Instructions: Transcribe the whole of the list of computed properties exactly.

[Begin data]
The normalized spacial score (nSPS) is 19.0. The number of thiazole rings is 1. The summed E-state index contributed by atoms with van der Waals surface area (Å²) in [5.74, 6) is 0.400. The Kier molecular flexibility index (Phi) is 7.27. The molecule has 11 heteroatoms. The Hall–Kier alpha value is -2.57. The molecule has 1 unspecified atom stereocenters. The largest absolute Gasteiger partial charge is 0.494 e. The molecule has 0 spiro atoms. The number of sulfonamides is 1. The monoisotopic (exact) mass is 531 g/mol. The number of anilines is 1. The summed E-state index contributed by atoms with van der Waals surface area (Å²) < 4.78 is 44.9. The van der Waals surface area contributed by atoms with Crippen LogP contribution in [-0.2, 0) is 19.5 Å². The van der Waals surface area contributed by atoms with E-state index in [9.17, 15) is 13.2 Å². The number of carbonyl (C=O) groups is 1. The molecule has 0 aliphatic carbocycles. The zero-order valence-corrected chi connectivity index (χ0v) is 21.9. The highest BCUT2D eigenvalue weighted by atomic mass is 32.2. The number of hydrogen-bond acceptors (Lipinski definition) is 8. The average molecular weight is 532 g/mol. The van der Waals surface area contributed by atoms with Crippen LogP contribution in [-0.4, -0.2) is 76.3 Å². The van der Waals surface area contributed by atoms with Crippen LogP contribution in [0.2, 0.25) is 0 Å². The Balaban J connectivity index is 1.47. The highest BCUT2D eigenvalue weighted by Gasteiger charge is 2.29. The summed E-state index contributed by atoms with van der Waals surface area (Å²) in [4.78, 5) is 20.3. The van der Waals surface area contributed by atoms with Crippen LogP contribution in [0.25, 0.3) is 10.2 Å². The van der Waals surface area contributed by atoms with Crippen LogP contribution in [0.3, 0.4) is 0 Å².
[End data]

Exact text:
The normalized spacial score (nSPS) is 19.0. The number of thiazole rings is 1. The summed E-state index contributed by atoms with van der Waals surface area (Å²) in [5.74, 6) is 0.400. The Kier molecular flexibility index (Phi) is 7.27. The molecule has 11 heteroatoms. The Hall–Kier alpha value is -2.57. The molecule has 1 unspecified atom stereocenters. The largest absolute Gasteiger partial charge is 0.494 e. The molecule has 0 spiro atoms. The number of sulfonamides is 1. The monoisotopic (exact) mass is 531 g/mol. The number of anilines is 1. The summed E-state index contributed by atoms with van der Waals surface area (Å²) < 4.78 is 44.9. The van der Waals surface area contributed by atoms with Crippen LogP contribution in [-0.2, 0) is 19.5 Å². The van der Waals surface area contributed by atoms with E-state index in [9.17, 15) is 13.2 Å². The number of carbonyl (C=O) groups is 1. The molecule has 0 aliphatic carbocycles. The zero-order valence-corrected chi connectivity index (χ0v) is 21.9. The highest BCUT2D eigenvalue weighted by atomic mass is 32.2. The number of hydrogen-bond acceptors (Lipinski definition) is 8. The average molecular weight is 532 g/mol. The van der Waals surface area contributed by atoms with Crippen LogP contribution in [-0.4, -0.2) is 76.3 Å². The van der Waals surface area contributed by atoms with Crippen LogP contribution in [0.2, 0.25) is 0 Å². The Balaban J connectivity index is 1.47. The highest BCUT2D eigenvalue weighted by Gasteiger charge is 2.29. The summed E-state index contributed by atoms with van der Waals surface area (Å²) in [4.78, 5) is 20.3. The van der Waals surface area contributed by atoms with Crippen LogP contribution in [0.25, 0.3) is 10.2 Å². The van der Waals surface area contributed by atoms with Crippen LogP contribution in [0.3, 0.4) is 0 Å².